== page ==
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Latitude: 53.6554 / 53°39'19"N
Longitude: -1.9464 / 1°56'47"W
OS Eastings: 403638
OS Northings: 417658
OS Grid: SE036176
Mapcode National: GBR GVV5.DC
Mapcode Global: WHB8V.2DD1
Entry Name: Mill Dam, Mill Race, Weir and Sluice Gates for the Former Rishworth Mill
Listing Date: 29 November 2011
Source: Historic England
Source ID: 1404828
Location: Ripponden, Calderdale, HX6
Civil Parish: Ripponden
Traditional County: Yorkshire
Lieutenancy Area (Ceremonial County): West Yorkshire
Church of England Parish: Ripponden St Bartholomew
Church of England Diocese: Leeds
Water management system comprising weir, mill race, mill dam and sluice gates associated with Rishworth Mill, mid C19.
MATERIALS: stone lined channels, iron, wooden and stone sluice gates.
EXTERIOR: the feed for the mill dam is taken from Booth Dean Clough which runs approximately northwards to pass through the area of Rishworth Mill towards Ripponden. There is a weir on the stream from which a leat leads off to the east via a sluice mechanism with iron uprights and stone plates; only part of the winding mechanism remains. The leat runs through a narrow stone-lined channel to the south-eastern end of the mill dam. The dam, which is an elongated oval aligned south-east to north-west, has a stone-lined outlet at the northern end, and the remains of a wooden gate nearby. The outlet race runs north in a stone lined channel, towards a sluice gate that retains a wooden and iron winding mechanism with a ratchet and wheel. An overflow channel leaves the race half way along its west side to join the Booth Dean Clough where it runs alongside at a lower level. Beyond the top sluice the race runs underground, below Rishworth Mill Lane, towards the surviving mill buildings to the north.
The mill dam and race at Rishworth is associated with the nearby mills. This was in existence by the mid C19, and the pond appears on the Ordnance Survey (OS) 1:10560 map of 1854. Two mills are marked on the map, both called Rishworth Mill, one for corn and the other for cotton, but the route of the mill race to the mills is not clear on this map. In 1864 a large new water wheel by Taylors of Marsden, considered at the time to be the largest in the world, was installed at Rishworth cotton mill. This remained in use, supplemented by twin beam engines and, later, by other steam engines, until 1948 after the mill was sold.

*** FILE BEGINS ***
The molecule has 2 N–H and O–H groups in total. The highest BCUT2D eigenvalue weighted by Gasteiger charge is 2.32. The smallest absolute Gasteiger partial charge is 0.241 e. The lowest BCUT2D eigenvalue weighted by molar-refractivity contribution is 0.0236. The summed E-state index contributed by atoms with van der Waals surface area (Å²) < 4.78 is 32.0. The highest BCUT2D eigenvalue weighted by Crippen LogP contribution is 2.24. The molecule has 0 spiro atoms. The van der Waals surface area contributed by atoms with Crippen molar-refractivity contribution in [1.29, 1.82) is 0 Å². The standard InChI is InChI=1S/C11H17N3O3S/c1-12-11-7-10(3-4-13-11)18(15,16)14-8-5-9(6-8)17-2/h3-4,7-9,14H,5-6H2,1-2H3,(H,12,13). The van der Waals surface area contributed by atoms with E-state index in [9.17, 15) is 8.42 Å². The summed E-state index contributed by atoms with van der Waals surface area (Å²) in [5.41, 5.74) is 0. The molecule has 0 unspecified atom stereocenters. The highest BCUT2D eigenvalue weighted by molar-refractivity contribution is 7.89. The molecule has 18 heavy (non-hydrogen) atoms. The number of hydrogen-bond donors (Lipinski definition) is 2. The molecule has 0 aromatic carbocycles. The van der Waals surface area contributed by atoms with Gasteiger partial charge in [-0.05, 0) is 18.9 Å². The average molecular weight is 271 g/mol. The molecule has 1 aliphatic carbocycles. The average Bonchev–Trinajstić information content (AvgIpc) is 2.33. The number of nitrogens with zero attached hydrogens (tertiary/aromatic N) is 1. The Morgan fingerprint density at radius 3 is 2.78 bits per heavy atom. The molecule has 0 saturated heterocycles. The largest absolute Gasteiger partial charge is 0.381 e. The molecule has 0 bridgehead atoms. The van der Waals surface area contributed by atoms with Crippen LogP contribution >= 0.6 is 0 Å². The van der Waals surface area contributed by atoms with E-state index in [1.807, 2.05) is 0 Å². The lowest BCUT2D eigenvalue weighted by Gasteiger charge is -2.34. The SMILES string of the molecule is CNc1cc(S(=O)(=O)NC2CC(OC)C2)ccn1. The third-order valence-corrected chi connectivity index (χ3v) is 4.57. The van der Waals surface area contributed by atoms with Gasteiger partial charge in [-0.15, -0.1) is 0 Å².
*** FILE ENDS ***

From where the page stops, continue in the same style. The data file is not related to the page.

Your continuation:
Maps from the late C19 onwards show the race and dam as they appear today, with the sluice gates and weirs at each end of the dam, and at the northern end of the race. These almost certainly date from the mid C19, possibly from the time of the installation of the new water wheel.
The C19 mill dam, leats, weir and sluice gates south of Rishworth Mill, Ripponden, are designated at Grade II for the following principal reasons:
* Industrial context: as a water management system for a nearby listed mill, they form a significant part of the nationally significant textile industry of West Yorkshire
* Survival: there is a high level of survival of the sluice mechanism on two sluice gates, dam and water channels demonstrating a complete water management system
* Technological interest: the machinery of the sluice gates is of interest as an increasingly rare survival
* Group interest: the water system has group value with the listed cotton mill to the north which it served through the C19 and into the C20.
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Other nearby listed buildings